True Confessions: My First week on Facebook. Part I.

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My First week on Facebook

I have a confession to make. Last week I went on Facebook and twitter

My closest friends know I stayed away on purpose and wondered why I finally gave in to the “dark side.”

The first person to write on my FB wall knew this and said, “take the ring off Frodo before it is too late!”

I resisted Facebook for a whole bunch of reasons.

After a career that was mostly national and international in scope, I became convicted about the importance of local.

The turning point was a conversation with David McFadzean, co-creator, writer and producer of Home Improvement, in which he said something like this.

“Dick you and I both know the media does certain things very well. It entertains, provokes, informs, but it can’t transform a life.” “In my experience,” he said, “transformation happens live, local, grassroots in community.” He added, “In my experience transformation happens in the local church.”

This conversation captured my uneasiness with my career in syndicated radio where as a disembodied personality I communicated to a mass audience of people most of whom I never met in person. I got into radio because it was a place where I could facilitate a conversation about ideas and express my own in the process ~ I had zero interest in celebrity and the superficial connections that it fosters.

To a certain extent the same impersonal relationship is true of authors and the readers of their books. I’ve had four books published in the past 10 years. Too Christian, Too Pagan (Zondervan), Christian Wisdom of the Jedi Masters, The Culturally Savvy Christian, and last month, About You, Fully Human. Fully Alive.

Books are a great way to organize and systematically express your ideas, and I actually enjoy quite a bit of correspondence with my readers, and I’ve even met many of them, but it isn’t the same as face-to-face relationships with people you will be with again and again.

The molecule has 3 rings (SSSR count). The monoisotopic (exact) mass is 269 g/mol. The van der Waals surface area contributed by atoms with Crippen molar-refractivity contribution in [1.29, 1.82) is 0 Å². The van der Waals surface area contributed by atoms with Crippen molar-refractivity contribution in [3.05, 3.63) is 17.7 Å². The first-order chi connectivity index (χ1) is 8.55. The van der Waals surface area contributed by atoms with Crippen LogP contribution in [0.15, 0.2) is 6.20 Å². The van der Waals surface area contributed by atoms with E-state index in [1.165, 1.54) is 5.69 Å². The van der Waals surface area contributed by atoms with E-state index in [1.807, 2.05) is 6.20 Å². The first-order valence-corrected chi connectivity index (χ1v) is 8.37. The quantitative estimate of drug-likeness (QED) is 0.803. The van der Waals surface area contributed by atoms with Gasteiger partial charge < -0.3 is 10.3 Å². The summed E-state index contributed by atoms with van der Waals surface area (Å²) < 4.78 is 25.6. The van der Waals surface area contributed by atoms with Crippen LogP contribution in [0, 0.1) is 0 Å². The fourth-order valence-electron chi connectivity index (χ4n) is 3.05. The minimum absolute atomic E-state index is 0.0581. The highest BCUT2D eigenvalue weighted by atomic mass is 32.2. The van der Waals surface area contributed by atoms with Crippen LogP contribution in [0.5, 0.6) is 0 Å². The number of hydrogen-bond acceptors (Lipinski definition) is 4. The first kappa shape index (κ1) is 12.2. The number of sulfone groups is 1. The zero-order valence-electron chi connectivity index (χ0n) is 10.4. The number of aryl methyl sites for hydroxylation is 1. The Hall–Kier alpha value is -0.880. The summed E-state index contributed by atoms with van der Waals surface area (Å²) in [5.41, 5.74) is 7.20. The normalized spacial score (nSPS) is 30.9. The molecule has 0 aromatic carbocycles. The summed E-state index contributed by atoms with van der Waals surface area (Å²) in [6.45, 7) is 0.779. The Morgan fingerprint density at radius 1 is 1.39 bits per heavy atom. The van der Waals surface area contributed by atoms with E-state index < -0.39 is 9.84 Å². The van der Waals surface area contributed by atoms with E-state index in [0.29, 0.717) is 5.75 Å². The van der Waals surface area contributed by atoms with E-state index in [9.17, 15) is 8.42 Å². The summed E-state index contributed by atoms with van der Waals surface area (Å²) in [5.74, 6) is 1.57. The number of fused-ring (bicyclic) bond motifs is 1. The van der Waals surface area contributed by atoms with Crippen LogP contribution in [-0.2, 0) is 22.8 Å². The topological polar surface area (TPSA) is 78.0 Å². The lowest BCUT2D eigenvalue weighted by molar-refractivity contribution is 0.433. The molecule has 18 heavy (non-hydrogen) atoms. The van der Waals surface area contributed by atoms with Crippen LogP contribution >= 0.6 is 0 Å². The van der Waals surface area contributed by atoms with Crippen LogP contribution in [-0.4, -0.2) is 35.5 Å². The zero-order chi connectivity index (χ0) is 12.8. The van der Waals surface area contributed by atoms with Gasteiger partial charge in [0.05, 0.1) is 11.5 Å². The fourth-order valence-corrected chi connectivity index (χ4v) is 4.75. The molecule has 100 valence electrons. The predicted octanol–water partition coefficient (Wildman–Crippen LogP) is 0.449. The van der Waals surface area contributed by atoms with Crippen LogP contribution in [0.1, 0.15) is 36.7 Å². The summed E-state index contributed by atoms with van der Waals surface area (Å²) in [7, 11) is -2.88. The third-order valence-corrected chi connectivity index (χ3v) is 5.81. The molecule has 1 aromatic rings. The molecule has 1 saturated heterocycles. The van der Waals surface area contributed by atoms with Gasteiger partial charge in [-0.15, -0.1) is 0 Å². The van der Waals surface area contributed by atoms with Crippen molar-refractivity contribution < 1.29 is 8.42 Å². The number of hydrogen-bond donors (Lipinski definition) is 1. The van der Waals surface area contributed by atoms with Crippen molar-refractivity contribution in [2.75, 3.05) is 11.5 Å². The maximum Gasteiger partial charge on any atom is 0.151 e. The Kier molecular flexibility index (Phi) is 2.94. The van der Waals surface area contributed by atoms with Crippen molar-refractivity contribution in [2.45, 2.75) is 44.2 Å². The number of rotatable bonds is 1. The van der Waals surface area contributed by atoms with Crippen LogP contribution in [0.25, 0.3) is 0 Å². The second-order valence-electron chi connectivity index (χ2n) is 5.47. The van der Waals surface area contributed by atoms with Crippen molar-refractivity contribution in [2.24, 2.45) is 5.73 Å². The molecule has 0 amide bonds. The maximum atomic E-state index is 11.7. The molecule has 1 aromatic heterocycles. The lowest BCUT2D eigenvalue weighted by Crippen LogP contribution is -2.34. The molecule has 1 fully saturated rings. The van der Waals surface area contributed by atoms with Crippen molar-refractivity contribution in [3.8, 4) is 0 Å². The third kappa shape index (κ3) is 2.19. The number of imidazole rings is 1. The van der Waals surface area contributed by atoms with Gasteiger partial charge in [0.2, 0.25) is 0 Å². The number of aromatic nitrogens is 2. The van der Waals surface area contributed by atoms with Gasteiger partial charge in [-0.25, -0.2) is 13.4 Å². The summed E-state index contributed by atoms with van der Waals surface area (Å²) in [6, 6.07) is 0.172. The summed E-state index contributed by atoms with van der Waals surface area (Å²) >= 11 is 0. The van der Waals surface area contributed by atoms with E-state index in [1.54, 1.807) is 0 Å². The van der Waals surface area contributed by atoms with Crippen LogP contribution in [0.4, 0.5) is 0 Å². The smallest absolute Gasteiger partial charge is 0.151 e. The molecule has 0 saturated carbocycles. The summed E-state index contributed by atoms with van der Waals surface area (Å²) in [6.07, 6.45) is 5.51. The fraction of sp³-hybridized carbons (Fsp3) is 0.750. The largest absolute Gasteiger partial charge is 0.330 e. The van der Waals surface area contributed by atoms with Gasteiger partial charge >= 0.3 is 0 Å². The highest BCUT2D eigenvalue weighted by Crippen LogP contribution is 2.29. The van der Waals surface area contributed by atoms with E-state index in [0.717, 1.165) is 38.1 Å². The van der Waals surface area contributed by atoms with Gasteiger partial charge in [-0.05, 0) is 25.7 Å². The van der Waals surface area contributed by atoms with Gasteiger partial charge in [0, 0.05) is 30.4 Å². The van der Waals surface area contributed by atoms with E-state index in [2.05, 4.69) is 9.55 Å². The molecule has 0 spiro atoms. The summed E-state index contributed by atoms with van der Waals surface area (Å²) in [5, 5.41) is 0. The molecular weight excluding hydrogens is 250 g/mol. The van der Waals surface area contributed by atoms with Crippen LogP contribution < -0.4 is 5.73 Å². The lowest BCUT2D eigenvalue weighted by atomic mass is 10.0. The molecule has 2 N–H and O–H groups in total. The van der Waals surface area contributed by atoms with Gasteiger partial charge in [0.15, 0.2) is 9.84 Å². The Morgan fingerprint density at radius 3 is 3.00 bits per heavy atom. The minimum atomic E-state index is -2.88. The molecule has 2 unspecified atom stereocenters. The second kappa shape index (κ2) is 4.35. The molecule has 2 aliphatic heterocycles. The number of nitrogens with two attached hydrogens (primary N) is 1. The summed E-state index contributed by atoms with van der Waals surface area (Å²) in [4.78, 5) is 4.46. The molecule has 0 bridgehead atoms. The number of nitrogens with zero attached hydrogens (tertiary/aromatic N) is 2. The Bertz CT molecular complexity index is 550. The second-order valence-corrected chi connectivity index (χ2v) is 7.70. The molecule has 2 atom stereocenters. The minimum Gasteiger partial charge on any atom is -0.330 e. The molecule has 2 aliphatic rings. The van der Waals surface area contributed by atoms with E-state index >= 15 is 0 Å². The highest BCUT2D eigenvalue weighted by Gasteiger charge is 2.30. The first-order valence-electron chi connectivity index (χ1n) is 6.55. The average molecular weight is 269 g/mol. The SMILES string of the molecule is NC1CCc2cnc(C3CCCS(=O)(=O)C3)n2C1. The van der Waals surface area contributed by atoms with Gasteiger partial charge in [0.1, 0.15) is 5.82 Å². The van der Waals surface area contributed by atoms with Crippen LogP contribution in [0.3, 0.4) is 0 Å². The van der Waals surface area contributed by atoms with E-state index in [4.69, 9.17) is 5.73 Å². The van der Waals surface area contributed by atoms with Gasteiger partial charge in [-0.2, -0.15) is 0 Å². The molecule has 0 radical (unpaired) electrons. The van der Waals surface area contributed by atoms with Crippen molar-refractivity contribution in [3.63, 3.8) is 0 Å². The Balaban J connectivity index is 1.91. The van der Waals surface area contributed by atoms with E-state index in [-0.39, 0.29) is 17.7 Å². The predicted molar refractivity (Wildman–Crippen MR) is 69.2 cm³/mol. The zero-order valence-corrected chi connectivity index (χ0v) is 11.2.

In light of all this, I made a conscious decision away from another nationally syndicated show and towards live audience events which I then podcast at The Kindlings website. These podcasts combine local, face-to-face interactions with people who I get to meet and know with global distribution.

Also, with British actor Nigel Goodwin and my crazy Halo friend Marty O’Donnell, I began a relational series of Kindlings Hearth events: intimate, by-invitation retreats (max of ten professionals, all of whom are thoughtful creatives for whom God is of central importance.) We now have over 100 alum with whom we’ve spent intensive time in conversation, over meals and good wine.

We then added KindlingsFest, a summer arts festival, which allows Hearth alum and podcast listeners to meet each other.

But I took another piece of what McFadzean said seriously. I graduated from seminary 36 years ago and after a post-seminary stint in a local church, never worked in a church for the next 33 years. Like many followers of Jesus I have had a love-hate relationship with the local church for a bunch of obvious reasons.

So our boldest and riskiest move was to a small island where I joined the pastoral staff of a thriving interdenominational, intergenerational local church on a very diverse and small island in a community that that mixes self-educated to highly educated, rich and working poor, artists and blue-collar folks in a church with over 40 denominations represented (Orcas Island Community Church).

All these life changes mean deeper relationships with fewer people and more time with in-person friends. My ongoing contact with my personal friends, listeners and readers nationally and internationally has been via email and I’ve had difficulty keeping up with it.

So I resisted Facebook and Twitter (and even texting and doing email on my iPhone) because I felt myself more drawn to local personal relationships and already had more national and global relationships than I could possibly nurture. Why add more?

Furthermore, I’ve seen so many people get addicted to social networking to the detriment of relationships with people actually in the room or vicinity that I didn’t want to take the chance that new media would, in the words of Marshall McLuhan, “work me over completely.”

So why did I finally give in?

Part I tells a bit about the resistance. In Part II I’ll tell you about my change of heart. I welcome your comments.

Yours for the pursuit of God in the company of friends, Dick Staub.

PS. And remember, “these are the best of times and the worst of times, but they are the only times we have.” (For Now).

PS 2.

Order one of Dick’s books from amazon: Christian Wisdom of the Jedi Masters
OR
The Culturally Savvy Christian: A Manifesto for Deepening Faith and Enriching Popular Culture in an Age of Christianity-Lite

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    Posted in Staublog in October 12, 2010 by | No Comments »

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